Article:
Why Bears went D-line, not O-line in draft

784074.png

Why Bears went D-line, not O-line in draft

The Bears had a chance to draft a top-shelf offensive lineman at No. 19 last draft. Iowa tackle Riley Reiff was available; the Lions took him four picks later at 23.

Stanford guard David DeCastro was there; Pittsburgh grabbed him at 24.

But the Bears chose Shea McClellin out of Boise State (to be a pass rusher, not a linebacker) and their reasoning has always been pretty clear.

Defensively the Bears were 29th in sacks per pass play.

Daniel Jeremiah over at NFL.com looks at the last five Super Bowl winners and notes that four of the five (all by New Orleans) were in the top three for total sacks.

(To put that in just a little perspective, however: The New York Giants were third in sacks and won the Super Bowl. The Philadelphia Eagles and Minnesota Vikings were 1-2 in sacks per pass play and were done after 16 games and the Eagles led the NFL in total sacks.)

The Bears were 16th in sacks per pass play in the 2006 Super Bowl season, which says that total dominance isnt necessarily the order. But they also had 11 forced fumbles by defensive linemen alone.

Last year they had 13 total, four by linemen. Sacks and pass rush produce strips. That was why the biggest need the Bears had last draft day wasnt protecting the quarterback. It was getting to others.

Fast Break Morning Update: Bulls on brink of elimination after dropping Game 5 to Celtics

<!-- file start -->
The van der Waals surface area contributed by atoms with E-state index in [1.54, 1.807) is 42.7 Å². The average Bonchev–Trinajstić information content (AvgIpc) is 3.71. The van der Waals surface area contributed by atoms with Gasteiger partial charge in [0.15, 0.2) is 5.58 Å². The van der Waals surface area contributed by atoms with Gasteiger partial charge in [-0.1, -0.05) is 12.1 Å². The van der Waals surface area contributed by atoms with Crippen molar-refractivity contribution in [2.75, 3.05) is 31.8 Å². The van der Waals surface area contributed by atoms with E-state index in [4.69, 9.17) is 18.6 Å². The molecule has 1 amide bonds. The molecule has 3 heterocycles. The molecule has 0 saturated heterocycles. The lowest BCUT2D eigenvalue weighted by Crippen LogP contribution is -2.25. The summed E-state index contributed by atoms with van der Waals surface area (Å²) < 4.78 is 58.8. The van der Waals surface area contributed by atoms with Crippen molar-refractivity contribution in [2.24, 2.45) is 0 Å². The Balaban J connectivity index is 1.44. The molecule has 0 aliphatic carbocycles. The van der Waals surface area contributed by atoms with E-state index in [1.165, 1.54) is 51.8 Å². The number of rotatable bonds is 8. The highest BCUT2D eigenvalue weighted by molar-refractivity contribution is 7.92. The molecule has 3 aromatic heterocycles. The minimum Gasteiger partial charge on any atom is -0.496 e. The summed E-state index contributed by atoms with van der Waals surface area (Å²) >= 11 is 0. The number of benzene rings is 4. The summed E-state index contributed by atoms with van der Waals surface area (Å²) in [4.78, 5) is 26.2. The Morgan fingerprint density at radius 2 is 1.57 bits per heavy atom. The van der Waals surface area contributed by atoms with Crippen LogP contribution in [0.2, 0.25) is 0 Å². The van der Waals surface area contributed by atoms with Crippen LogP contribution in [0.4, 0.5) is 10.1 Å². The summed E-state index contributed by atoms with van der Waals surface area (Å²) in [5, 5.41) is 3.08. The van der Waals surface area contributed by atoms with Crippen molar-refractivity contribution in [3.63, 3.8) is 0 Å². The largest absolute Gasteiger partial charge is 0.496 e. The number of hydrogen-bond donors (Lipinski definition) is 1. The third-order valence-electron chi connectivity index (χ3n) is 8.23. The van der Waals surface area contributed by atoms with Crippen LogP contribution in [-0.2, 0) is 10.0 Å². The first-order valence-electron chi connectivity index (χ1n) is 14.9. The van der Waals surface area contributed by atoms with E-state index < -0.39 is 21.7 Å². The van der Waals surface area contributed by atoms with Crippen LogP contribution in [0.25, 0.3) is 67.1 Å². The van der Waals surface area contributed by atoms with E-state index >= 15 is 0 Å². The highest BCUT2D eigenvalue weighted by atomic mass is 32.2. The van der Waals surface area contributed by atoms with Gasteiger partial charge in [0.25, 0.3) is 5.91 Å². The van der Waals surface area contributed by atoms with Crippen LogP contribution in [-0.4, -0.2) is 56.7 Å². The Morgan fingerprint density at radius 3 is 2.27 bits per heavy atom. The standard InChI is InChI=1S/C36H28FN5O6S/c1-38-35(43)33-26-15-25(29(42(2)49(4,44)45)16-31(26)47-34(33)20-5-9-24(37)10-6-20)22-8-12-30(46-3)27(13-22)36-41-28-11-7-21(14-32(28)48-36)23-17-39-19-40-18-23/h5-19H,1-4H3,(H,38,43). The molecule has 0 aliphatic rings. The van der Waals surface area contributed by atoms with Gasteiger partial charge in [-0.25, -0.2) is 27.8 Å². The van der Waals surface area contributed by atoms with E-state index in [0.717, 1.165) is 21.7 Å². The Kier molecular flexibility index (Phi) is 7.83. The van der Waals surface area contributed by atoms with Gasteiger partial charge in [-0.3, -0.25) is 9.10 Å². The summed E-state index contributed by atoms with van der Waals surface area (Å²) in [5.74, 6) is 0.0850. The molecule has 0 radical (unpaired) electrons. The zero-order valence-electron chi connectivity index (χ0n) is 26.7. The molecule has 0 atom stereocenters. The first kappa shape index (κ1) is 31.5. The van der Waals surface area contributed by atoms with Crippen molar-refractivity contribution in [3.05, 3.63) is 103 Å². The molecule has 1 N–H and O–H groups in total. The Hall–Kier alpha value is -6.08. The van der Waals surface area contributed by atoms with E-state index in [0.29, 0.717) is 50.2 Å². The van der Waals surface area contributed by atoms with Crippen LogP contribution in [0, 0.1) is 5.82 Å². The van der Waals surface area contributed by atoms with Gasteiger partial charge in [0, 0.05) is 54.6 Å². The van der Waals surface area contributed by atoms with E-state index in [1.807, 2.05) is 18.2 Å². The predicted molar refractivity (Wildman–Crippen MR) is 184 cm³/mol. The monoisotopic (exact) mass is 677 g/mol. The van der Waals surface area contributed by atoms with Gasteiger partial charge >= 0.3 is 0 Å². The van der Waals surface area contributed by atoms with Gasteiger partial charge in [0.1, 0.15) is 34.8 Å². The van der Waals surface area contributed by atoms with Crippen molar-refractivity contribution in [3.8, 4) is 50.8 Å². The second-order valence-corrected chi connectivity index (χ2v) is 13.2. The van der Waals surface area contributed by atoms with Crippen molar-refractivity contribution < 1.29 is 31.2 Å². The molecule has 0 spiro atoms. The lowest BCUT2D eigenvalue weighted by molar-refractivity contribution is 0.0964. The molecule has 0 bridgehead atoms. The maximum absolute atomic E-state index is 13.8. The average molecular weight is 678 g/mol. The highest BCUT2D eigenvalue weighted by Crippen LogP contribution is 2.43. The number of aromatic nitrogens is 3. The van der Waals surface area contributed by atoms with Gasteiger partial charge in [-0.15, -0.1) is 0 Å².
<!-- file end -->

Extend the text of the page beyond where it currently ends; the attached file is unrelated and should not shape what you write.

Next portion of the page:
bulls_celtics_update.jpg
USA TODAY

Fast Break Morning Update: Bulls on brink of elimination after dropping Game 5 to Celtics

Bulls lose composure in Game 5 loss to Celtics, falling one game from elimination

View from the Moon: Should Bears draft offense or defense at No. 3?

The Garcia and Garcia Show: Avisail, Leury keep swinging as White Sox complete sweep of Royals

Cubs can't complete rally against Pirates in series finale

CSN Chicago experts predict how first round of 2017 NFL Draft will play out

CSN will televise eight Charlotte Knights games this summer

Cubs bullpen finding its form after early-season struggles

Mark Smith picks Illini, giving Brad Underwood a huge recruiting win

Starting to blossom: White Sox prospect Dane Dunning flourishes behind attacking style

Bastian Schweinsteiger says he is playing at 70 percent fitness

Draft prospects take part in NFL's Play 60 program at Shriners Hospital

Draft prospects take part in NFL's Play 60 program at Shriners Hospital

By Mike Davis, CSN Chicago contributor

PHILADELPHIA — Before their own lives transform, a select group NFL Draft prospects spent time changing the lives of others on Wednesday.

At Philadelphia's Shriners Hospital for Children, prospects Jamal Adams, Leonard Fournette, Solomon Thomas, Mitchell Trubisky and Deshaun Watson took part in the NFL’s Play 60 program, which encourages kids of all types to be active for at least 60 minutes a day.

For 90 years, Shriners Hospitals — with 22 worldwide locations — have specialized in pediatric care, treating orthopedic conditions, burns, spinal cord injuries as well as cleft lip and palate.

During Wednesday's event, kids took on players in everything from air hockey to foosball.

For more on this story, check out the video above.